Bonner’s house features playful crashing gables to span a narrow building, where the reflected plan of the folded plate roof defines the floor plan below. In places, the CLT roof plates even reach down through interior walls to hold up the second floor. All of the structural components—walls, roof, and second floor— are built with European CLT. The stair stringer and guardrails are also built from structural CLT. Specifications and communication about predrill angles and locations for the crew installing the connections from the roof through to the walls below were challenging, but fun! Andrew Lawrence Associate Director and Global Timber Specialist, ARUP
We enjoy experimenting with new wood-based materials and were lucky to be invited by Matthew Barnett Howland, Dido Milne, and Oliver Wilton to collaborate on their Cork House in which interlocking cork blocks provide structure, insulation, a weather barrier, and finishes. The low density of the cork presented several engineering challenges—we used the weight of the skylights to hold down the cork roof pyramids under strong winds, and we incorporated several layers of timber ring beams to hold the pyramids in shape. Utilizing the same material for both structure and insulation was not without its challenges, as well; the denser the blocks, the stiffer they became, but the less effective they were as insulation. It was always going to be a careful balance between the different performance requirements.
Lucas Epp, Head of Engineering, Structurecraft
One of this year’s most notable projects is the Taiyuan Botanical Garden in the Shanxi province of China, by Delugan Meissl Associated Architects (DMAA), out of Vienna. This project comprises three domes functioning as greenhouses for exotic plants. In each dome, a slender timber lattice grid shell supports the glass-clad enclosures. The largest dome spans almost 300 feet, making it the longest clear-span timber grid shell of its type in the world. StructureCraft is the structural engineer and builder for these three timber grid shells, working closely with DMAA to create a beautiful but efficient design, using the latest in parametric geometry and structural optimization techniques in Grasshopper and Rhino. All three parabolic grid shells comprise double-curved glulam beams, arranged in two or three crossing layers. When viewed from above, the timber structures resemble seashells, with the primary members closely bunched on one side and then fanned out across the surface of the domes. This complex geometrical arrangement means that every one of the members is unique. Digital fabrication techniques were key to realizing these structures, automatically generating the g-codes and assembly information for the more than 250,000 unique pieces and fasteners in them. The engineering team also carried out significant full-scale structural testing on the unique hidden connections used throughout the domes, working with our own structural testing lab as well as Tongji University.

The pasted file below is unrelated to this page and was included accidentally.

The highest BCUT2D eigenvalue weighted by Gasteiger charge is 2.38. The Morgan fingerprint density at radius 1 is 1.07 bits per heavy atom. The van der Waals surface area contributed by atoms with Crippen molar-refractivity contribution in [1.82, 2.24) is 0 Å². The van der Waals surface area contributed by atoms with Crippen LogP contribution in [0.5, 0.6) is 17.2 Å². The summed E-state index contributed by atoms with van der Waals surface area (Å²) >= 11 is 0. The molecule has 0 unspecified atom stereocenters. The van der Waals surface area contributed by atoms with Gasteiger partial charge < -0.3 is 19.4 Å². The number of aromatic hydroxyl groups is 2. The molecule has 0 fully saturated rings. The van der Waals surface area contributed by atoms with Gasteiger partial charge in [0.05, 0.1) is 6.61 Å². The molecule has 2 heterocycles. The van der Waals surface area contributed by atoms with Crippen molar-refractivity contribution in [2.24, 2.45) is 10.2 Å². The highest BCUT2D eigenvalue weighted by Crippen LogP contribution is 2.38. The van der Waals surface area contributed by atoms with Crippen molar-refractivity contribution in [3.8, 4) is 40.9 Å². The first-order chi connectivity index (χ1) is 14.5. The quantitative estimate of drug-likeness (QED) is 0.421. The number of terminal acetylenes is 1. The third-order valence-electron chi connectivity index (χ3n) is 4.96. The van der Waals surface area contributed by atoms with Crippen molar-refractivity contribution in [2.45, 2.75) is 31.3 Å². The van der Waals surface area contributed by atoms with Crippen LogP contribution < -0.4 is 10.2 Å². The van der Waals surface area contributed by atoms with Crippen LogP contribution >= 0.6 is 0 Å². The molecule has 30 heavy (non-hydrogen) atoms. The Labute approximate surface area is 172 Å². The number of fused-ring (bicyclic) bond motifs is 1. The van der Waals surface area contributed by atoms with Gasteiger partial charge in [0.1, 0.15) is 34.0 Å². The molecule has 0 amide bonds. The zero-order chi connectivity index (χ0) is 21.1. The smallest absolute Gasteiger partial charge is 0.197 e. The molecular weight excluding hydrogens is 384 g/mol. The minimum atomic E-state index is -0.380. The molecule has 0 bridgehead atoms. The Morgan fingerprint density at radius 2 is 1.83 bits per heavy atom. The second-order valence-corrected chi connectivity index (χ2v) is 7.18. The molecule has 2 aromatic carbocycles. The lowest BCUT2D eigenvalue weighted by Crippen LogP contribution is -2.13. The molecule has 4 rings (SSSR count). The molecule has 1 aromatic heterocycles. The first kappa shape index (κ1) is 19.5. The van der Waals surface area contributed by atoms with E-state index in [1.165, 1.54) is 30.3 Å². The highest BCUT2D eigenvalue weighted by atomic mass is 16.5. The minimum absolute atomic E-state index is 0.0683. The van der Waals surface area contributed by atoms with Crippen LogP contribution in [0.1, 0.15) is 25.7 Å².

The project is still under construction, with the structure of all three domes now complete.
Anne Monnier Principal, KPFF
While we completed several mass timber buildings over the past five years, the sheer quantity of projects getting to the construction stage last summer was a new record. Two projects in Portland Oregon—the Adidas North American Headquarters, designed by LEVER Architecture, and the District Office, designed by Hacker Architects—saw their structural frames go up this past year. The District Office features an innovative optimized, fiber-count mass timber frame that utilizes a tight colonnade column layout in one direction with long-span glulam beams. Not only does it allow for a clean, fully exposed, one-hour fire-resistance-rated mass timber frame for maximum daylighting, but it also enables organized routing of MEP systems.
frame for maximum daylighting, but it also enables organized routing of MEP systems. This is further developed by providing chases between CLT panels to allow for smaller distribution lines such as conduits and sprinklers. The Adidas expansion encompasses a more traditional column layout with double-glulam girders in the South Building and precast concrete girders in the North Building, both accommodating MEP routing through and/or over the girders coupled with a panelized CLT and glulam beam floor system. The speed of construction and fewer pieces to handle were key drivers on this fast-track project.  
Placeholder Alt Text

LEVER Architecture’s Thomas Robinson discusses architecture and engineering in Oregon

facadeplus_logo1
Brought to you with support from